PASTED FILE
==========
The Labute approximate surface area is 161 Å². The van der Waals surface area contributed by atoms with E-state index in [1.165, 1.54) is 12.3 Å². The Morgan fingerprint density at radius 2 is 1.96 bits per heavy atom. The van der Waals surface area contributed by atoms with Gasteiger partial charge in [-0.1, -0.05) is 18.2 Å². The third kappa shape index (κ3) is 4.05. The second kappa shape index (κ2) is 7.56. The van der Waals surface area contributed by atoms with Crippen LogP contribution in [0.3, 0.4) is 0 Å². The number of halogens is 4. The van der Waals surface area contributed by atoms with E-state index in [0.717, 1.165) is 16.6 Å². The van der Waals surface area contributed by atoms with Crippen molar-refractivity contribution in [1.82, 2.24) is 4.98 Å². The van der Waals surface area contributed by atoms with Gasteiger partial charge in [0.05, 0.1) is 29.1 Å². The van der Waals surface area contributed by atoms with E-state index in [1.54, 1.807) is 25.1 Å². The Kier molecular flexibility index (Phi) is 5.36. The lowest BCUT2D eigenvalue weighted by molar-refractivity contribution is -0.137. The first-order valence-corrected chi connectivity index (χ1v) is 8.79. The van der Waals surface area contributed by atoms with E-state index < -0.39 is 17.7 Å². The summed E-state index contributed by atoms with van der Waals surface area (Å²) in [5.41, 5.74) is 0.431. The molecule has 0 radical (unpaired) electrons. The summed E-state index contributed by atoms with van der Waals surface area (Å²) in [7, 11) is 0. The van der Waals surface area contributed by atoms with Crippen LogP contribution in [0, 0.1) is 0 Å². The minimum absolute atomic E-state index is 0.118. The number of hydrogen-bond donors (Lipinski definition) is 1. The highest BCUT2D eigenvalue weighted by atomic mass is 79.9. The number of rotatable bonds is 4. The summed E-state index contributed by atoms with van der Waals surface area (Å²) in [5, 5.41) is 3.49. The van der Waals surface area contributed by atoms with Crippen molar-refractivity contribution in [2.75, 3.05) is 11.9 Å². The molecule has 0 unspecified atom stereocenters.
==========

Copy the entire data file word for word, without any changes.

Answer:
The Labute approximate surface area is 161 Å². The van der Waals surface area contributed by atoms with E-state index in [1.165, 1.54) is 12.3 Å². The Morgan fingerprint density at radius 2 is 1.96 bits per heavy atom. The van der Waals surface area contributed by atoms with Gasteiger partial charge in [-0.1, -0.05) is 18.2 Å². The third kappa shape index (κ3) is 4.05. The second kappa shape index (κ2) is 7.56. The van der Waals surface area contributed by atoms with Crippen LogP contribution in [0.3, 0.4) is 0 Å². The number of halogens is 4. The van der Waals surface area contributed by atoms with E-state index in [0.717, 1.165) is 16.6 Å². The van der Waals surface area contributed by atoms with Crippen molar-refractivity contribution in [1.82, 2.24) is 4.98 Å². The van der Waals surface area contributed by atoms with Gasteiger partial charge in [0.05, 0.1) is 29.1 Å². The van der Waals surface area contributed by atoms with E-state index in [1.54, 1.807) is 25.1 Å². The Kier molecular flexibility index (Phi) is 5.36. The lowest BCUT2D eigenvalue weighted by molar-refractivity contribution is -0.137. The first-order valence-corrected chi connectivity index (χ1v) is 8.79. The van der Waals surface area contributed by atoms with E-state index < -0.39 is 17.7 Å². The summed E-state index contributed by atoms with van der Waals surface area (Å²) in [5.41, 5.74) is 0.431. The molecule has 0 radical (unpaired) electrons. The summed E-state index contributed by atoms with van der Waals surface area (Å²) in [7, 11) is 0. The van der Waals surface area contributed by atoms with Crippen LogP contribution in [0, 0.1) is 0 Å². The minimum absolute atomic E-state index is 0.118. The number of hydrogen-bond donors (Lipinski definition) is 1. The highest BCUT2D eigenvalue weighted by atomic mass is 79.9. The number of rotatable bonds is 4. The summed E-state index contributed by atoms with van der Waals surface area (Å²) in [5, 5.41) is 3.49. The van der Waals surface area contributed by atoms with Crippen molar-refractivity contribution in [2.75, 3.05) is 11.9 Å². The molecule has 0 unspecified atom stereocenters.